In 1972, about 18% of soda drinkers indicated that they preferred the taste of Coca Cola to Pepsi while only 4% proclaimed the opposite. However, as time passed, that gap began to narrow and in the early eighties, the number of people that preferred Pepsi exclusively had risen from 4% to 11%. This left Coca Cola clinging to a one-point lead with their market-share  dwindling to a meager 12%, down from its previous high of 18%. Sensing a chance to overtake Coke as the number one drink in the world, Pepsi began an innovative marketing strategy called the Pepsi Challenge. In the Challenge, a Pepsi representative would set up a table in a public area with two unmarked cups and challenge onlookers to select the better tasting cola from a single sip http://www.youtube.com/watch?v=v7lw_vhxtNc. An overwhelming majority of the subjects preferred the taste of Pepsi to Coke. Although seemingly insignificant, the poll results disturbed Coca Cola executives, particularly because the one-percent difference that separated both companies represented millions of customers and consequently millions of dollars. Their concern further intensified when they conducted their own internal tests and found the Pepsi Challenge results accurate “majority of drinkers preferred Pepsi over Coke.”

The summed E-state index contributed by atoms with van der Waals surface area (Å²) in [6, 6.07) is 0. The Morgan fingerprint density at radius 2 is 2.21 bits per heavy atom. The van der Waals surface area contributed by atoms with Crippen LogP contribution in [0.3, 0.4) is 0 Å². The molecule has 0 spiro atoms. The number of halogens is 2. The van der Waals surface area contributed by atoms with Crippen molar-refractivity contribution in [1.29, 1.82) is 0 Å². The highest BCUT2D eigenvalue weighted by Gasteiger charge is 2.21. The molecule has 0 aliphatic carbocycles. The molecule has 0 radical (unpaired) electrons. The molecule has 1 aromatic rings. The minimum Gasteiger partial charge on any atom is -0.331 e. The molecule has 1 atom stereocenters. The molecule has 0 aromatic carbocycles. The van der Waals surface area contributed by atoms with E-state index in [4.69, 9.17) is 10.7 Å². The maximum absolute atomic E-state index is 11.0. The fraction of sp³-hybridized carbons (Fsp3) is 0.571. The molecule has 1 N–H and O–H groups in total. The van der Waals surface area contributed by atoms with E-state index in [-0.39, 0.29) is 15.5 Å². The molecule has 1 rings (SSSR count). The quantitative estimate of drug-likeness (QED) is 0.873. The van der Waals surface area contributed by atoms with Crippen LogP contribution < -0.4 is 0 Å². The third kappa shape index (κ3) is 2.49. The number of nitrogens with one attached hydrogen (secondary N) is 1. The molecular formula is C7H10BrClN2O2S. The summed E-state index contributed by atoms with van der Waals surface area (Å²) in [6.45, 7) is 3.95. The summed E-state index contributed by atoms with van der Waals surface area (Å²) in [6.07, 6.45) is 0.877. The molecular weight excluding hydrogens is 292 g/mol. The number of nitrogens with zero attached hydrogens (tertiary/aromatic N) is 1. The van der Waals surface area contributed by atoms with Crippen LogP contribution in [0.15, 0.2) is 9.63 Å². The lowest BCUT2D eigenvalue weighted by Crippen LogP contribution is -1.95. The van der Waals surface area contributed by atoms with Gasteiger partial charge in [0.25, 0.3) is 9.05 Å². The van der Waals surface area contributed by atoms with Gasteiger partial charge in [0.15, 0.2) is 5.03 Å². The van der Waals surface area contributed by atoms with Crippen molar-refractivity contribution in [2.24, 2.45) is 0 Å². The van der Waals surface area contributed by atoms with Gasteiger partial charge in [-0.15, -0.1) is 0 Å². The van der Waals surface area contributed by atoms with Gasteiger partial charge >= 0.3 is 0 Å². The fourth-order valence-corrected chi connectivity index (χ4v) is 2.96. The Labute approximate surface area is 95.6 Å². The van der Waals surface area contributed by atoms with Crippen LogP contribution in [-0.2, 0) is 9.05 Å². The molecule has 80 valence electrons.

This result, coupled with the gradual weathering of the once invincible Coca Cola advantage, triggered the creation of the New Coke project. A project led by then Chief Marketing Operator of Coke, Sergio Zyman. Zyman called for the creation of a new Coca Cola product that would rival Pepsi’s taste and subsequently alter Coke’s historic and secret. After several months of tweaking their formula, the internal taste tests were repeated and this time, the results showed that Coke had a slight edge over Pepsi. However, Zyman and the other executives were not satisfied. They manipulated the already altered formula to make it even sweeter. Once again the internal taste tests were conducted, and this time the results were more favorable. The New Coke product was now preferred over Pepsi by an 8 point margin!

In September of 1984, the final version of New Coke was ready for release. The new drink was touted as the surest move that Coke had ever made in its history. The drink hit the stores, and despite an initial surge in interest, its sales were abysmal. Rallies and protests popped up across the nation with people vehemently voicing their dislike for the new Coke formula. In less than eighty days, the original Coke was reintroduced into the market. And against the findings of the Pepsi and Coke taste tests, the original Coke formula performed better than Pepsi and New Coke. What went wrong with the tests?